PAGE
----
Who's financing our deficit?
ASK THIS | December 06, 2004
The American press is starting to get wise to the risks presented by towering deficits. Here is the first of five questions reporters should be asking about who's lending us all this money, why, and for how long? (See the entire series.)
By Brad Setser
Q. Why is the U.S. running a large trade deficit, and who is financing that deficit?
The U.S. is running a large trade deficit because it consumes lots and saves little, while the rest of world tends to consume less and save more. Consequently, we end up importing more goods than we export, and we borrow from the rest of world – effectively, importing their savings -- to make up the difference. This imported savings helps to finance the federal government’s budget deficit, helps to provide the credit that allows consumer spending to rise faster than household pay and helps to finance business investment here in the U.S. In the process, we are running up our external debt – that is to say the debt the U.S. owes to the rest of the world – at a very rapid pace.
A very large share of the money we need to run a trade deficit comes from foreign central banks, not from private investors. Two economists at the New York Federal Reserve Bank, working off data collected by the Bank of International Settlements, recently estimated that foreign central banks provided $440 billion of the $530 billion in foreign financing the U.S. needed in 2003. We don’t have data for this year, but I would guess that foreign central banks are providing a comparable amount – roughly $450 billion – of the $650 billion or so we are likely to need this year. If we had to borrow that much money from private investors abroad, we would have pay higher interest rates.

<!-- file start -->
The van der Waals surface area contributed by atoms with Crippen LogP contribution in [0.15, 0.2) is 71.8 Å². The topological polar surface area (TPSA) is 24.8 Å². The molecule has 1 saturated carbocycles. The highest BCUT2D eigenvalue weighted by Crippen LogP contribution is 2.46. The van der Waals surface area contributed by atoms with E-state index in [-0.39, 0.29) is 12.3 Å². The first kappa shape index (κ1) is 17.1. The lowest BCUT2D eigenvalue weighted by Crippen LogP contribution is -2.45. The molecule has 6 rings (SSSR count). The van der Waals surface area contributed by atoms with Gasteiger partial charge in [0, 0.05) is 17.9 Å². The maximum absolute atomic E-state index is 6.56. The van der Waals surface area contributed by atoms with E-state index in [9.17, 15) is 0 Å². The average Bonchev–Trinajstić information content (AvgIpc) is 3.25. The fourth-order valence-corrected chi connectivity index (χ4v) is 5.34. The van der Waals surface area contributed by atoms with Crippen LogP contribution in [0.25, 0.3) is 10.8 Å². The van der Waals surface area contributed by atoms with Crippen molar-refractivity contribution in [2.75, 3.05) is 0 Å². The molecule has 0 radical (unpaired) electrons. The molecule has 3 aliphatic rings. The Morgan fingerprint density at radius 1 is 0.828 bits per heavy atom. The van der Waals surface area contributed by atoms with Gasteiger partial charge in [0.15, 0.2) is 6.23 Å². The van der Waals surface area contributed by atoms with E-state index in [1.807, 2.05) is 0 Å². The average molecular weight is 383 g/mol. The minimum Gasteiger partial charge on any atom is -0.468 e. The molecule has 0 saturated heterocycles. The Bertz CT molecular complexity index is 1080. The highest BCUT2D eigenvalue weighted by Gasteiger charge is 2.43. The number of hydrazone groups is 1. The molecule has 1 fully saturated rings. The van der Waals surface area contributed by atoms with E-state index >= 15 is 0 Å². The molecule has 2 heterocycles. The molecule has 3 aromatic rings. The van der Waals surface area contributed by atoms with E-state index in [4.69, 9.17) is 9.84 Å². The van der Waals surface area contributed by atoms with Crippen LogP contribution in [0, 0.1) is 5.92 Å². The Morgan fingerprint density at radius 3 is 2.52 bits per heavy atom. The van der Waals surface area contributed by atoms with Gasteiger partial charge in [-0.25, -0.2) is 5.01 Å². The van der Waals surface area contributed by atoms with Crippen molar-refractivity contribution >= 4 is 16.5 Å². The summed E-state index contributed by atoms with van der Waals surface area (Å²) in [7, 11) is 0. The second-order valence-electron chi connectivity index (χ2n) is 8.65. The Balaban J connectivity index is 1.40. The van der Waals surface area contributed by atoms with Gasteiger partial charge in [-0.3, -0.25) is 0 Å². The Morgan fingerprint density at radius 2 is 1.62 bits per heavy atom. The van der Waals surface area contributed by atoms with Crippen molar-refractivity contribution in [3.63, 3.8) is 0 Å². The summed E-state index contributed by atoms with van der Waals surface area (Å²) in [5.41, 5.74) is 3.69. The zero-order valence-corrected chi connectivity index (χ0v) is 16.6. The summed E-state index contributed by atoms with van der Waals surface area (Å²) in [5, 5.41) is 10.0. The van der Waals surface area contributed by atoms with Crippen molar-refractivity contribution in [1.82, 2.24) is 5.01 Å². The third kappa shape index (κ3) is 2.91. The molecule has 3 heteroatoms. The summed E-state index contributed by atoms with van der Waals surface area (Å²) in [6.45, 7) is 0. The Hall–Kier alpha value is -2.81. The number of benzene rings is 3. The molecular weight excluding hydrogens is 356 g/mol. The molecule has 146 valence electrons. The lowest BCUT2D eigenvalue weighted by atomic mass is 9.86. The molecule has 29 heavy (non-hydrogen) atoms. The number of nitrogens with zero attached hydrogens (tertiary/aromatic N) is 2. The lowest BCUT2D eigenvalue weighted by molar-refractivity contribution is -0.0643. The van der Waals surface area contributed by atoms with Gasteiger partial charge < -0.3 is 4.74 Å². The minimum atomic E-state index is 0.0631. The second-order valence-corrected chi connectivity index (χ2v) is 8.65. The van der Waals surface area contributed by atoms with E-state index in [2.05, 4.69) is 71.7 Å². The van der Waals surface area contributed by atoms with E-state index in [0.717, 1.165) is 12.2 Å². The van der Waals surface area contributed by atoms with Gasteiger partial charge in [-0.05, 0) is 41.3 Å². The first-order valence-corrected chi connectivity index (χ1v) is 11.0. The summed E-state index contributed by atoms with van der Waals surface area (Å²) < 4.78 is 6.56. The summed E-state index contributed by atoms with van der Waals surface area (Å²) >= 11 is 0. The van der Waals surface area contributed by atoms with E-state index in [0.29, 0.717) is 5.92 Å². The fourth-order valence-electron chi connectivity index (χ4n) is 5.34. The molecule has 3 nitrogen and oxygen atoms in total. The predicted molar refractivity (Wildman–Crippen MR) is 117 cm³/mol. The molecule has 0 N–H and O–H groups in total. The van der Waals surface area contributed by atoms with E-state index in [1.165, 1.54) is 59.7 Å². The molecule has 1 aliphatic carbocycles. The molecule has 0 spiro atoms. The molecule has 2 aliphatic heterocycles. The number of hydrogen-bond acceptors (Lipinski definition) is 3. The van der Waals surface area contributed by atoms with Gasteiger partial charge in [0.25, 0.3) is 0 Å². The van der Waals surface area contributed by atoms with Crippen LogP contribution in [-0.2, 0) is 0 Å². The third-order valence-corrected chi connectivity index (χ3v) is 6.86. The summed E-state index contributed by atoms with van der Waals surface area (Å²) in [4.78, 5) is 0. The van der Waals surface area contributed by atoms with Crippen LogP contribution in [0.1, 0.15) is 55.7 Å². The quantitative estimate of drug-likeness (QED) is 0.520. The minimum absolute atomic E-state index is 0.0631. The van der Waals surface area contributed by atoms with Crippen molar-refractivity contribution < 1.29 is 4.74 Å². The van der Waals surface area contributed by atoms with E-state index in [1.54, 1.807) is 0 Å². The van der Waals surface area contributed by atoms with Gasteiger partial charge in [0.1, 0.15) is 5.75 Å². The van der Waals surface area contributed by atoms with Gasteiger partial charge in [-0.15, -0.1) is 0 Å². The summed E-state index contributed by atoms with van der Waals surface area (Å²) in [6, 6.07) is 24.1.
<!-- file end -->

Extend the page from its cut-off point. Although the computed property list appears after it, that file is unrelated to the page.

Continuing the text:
Any way you look at it, we are borrowing a lot of money from abroad, and the lion’s share is coming from foreign central banks. We are still a lot richer than China, but right now China is financing us, not the other way around – in large part because China saves an awful lot more than we do.